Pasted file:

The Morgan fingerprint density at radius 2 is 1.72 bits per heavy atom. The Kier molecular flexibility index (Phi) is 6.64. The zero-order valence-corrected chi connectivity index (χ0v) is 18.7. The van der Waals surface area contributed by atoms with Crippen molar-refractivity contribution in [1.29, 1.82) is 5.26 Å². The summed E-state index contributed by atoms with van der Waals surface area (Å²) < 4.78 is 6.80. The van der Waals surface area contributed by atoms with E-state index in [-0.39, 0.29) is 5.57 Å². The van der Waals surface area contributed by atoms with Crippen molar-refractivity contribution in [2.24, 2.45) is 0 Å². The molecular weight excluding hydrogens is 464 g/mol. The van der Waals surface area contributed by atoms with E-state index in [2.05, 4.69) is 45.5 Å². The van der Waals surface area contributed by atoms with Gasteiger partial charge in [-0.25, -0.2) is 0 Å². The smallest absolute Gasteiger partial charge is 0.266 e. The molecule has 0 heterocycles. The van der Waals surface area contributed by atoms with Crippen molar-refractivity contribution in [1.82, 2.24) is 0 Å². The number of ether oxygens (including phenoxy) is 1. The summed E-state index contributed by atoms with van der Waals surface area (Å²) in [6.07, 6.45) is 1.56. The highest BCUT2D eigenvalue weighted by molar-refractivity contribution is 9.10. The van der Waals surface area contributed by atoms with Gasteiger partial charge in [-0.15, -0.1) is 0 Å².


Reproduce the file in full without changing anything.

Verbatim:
The Morgan fingerprint density at radius 2 is 1.72 bits per heavy atom. The Kier molecular flexibility index (Phi) is 6.64. The zero-order valence-corrected chi connectivity index (χ0v) is 18.7. The van der Waals surface area contributed by atoms with Crippen molar-refractivity contribution in [1.29, 1.82) is 5.26 Å². The summed E-state index contributed by atoms with van der Waals surface area (Å²) < 4.78 is 6.80. The van der Waals surface area contributed by atoms with E-state index in [-0.39, 0.29) is 5.57 Å². The van der Waals surface area contributed by atoms with Crippen molar-refractivity contribution in [2.24, 2.45) is 0 Å². The molecular weight excluding hydrogens is 464 g/mol. The van der Waals surface area contributed by atoms with E-state index in [2.05, 4.69) is 45.5 Å². The van der Waals surface area contributed by atoms with Gasteiger partial charge in [-0.25, -0.2) is 0 Å². The smallest absolute Gasteiger partial charge is 0.266 e. The molecule has 0 heterocycles. The van der Waals surface area contributed by atoms with Crippen molar-refractivity contribution in [1.82, 2.24) is 0 Å². The number of ether oxygens (including phenoxy) is 1. The summed E-state index contributed by atoms with van der Waals surface area (Å²) in [6.07, 6.45) is 1.56. The highest BCUT2D eigenvalue weighted by molar-refractivity contribution is 9.10. The van der Waals surface area contributed by atoms with Gasteiger partial charge in [-0.15, -0.1) is 0 Å².